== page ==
• Taking an action in a state S results in a new state S  ADD – DEL
PutDown(A,B):
PRE: { holding(A), clear(B) }
DEL: { holding(A), clear(B) }
9
STRIPS Planning Problems
A STRIPS planning problem specifies:
1) an initial state S
2) a goal G
3) a set of STRIPS actions
Objective: find a “short” action sequence reaching a goal state,
or report that the goal is unachievable
Example Problem:
A
B
holding(A)
clear(B)
onTable(B)
Initial State
PutDown(A,B):
Solution: (PutDown(A,B))
on(A,B)
Goal
PutDown(B,A):
PRE: { holding(B), clear(A) }
PRE: { holding(A), clear(B) }
DEL: { holding(B), clear(A) }
DEL: { holding(A), clear(B) }
STRIPS Actions
10
Propositional Planners
 For clarity we have written propositions such as on(A,B) in
terms of objects (e.g. A and B) and predicates (e.g. on).
 However, the planners we will consider ignore the internal
structure of propositions such as on(A,B).
 Such planners are called propositional planners as opposed
to first-order or relational planners
 Thus it will make no difference to the planner if we replace
every occurrence of “on(A,B)” in a problem with “prop1” (and so
on for other propositions)
 It feels wrong to ignore the existence of objects. But currently
propositional planners are the state-of-the-art.
holding(A)
clear(B)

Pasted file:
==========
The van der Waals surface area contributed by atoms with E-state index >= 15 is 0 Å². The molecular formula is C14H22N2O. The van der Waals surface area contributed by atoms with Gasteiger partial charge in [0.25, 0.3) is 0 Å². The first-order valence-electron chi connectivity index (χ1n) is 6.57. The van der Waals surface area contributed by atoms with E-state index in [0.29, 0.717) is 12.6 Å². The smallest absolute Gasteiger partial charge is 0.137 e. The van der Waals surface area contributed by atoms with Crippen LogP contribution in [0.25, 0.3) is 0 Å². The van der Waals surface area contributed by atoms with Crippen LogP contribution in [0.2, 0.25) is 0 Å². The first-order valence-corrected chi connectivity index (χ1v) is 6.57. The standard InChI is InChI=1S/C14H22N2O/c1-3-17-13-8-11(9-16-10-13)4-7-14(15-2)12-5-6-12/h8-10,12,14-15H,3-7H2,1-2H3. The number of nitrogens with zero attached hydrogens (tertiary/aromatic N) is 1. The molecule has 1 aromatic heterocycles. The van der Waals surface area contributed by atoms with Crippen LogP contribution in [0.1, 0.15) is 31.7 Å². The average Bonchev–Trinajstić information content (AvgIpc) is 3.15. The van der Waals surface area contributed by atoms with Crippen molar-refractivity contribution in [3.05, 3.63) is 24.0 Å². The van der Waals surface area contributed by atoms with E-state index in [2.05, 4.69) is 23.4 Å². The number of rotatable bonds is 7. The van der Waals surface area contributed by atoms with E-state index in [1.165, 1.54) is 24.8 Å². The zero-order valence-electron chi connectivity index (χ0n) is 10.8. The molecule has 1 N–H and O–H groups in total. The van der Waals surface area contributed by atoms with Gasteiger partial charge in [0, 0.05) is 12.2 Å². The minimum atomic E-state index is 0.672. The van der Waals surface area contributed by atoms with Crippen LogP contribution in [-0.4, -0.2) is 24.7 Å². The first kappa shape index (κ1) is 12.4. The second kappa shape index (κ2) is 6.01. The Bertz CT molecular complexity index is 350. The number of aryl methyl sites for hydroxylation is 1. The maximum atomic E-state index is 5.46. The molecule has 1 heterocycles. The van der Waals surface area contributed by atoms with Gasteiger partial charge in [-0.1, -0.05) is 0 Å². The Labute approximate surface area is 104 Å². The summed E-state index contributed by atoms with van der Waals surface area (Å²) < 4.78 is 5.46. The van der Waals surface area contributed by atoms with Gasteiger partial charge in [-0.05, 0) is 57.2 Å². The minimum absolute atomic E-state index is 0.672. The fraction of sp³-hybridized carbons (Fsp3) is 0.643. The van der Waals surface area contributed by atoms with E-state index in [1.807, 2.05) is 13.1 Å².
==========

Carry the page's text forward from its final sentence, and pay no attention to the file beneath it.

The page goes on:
onTable(B)
Initial State
on(A,B)
Goal
prop2
prop3
prop4
Initial State
prop1
Goal
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STRIPS Action Schemas
For convenience we typically specify problems via action
schemas rather than writing out individual STRIPS actions.
Action Schema: (x and y are variables)
PutDown(x,y):
PRE: { holding(x), clear(y) }
ADD: { on(x,y), handEmpty, clear(x) }
DEL: { holding(x), clear(y) }
PutDown(B,A):
PRE: { holding(B), clear(A) }
ADD: { on(B,A), handEmpty, clear(B) }
DEL: { holding(B), clear(A) }
....
PutDown(A,B):
PRE: { holding(A), clear(B) }
ADD: { on(A,B), handEmpty, clear(A) }
DEL: { holding(A), clear(B) }
 Each way of replacing variables with objects from the initial
state and goal yields a “ground” STRIPS action.
 Given a set of schemas, an initial state, and a goal,
propositional planners compile schemas into ground actions
and then ignore the existence of objects thereafter.
12
STRIPS Versus PDDL
 Your book refers to the PDDL language for defining planning
problems rather than STRIPS
 The Planning Domain Description Language (PDDL) was
defined by planning researchers as a standard language for
defining planning problems
 Includes STRIPS as special case along with more advanced features
 Some simple additional features include: type specification for objects,
 Some more advanced features include allowing numeric variables and
durative actions
 Majority only support the simple PDDL features (essentially STRIPS)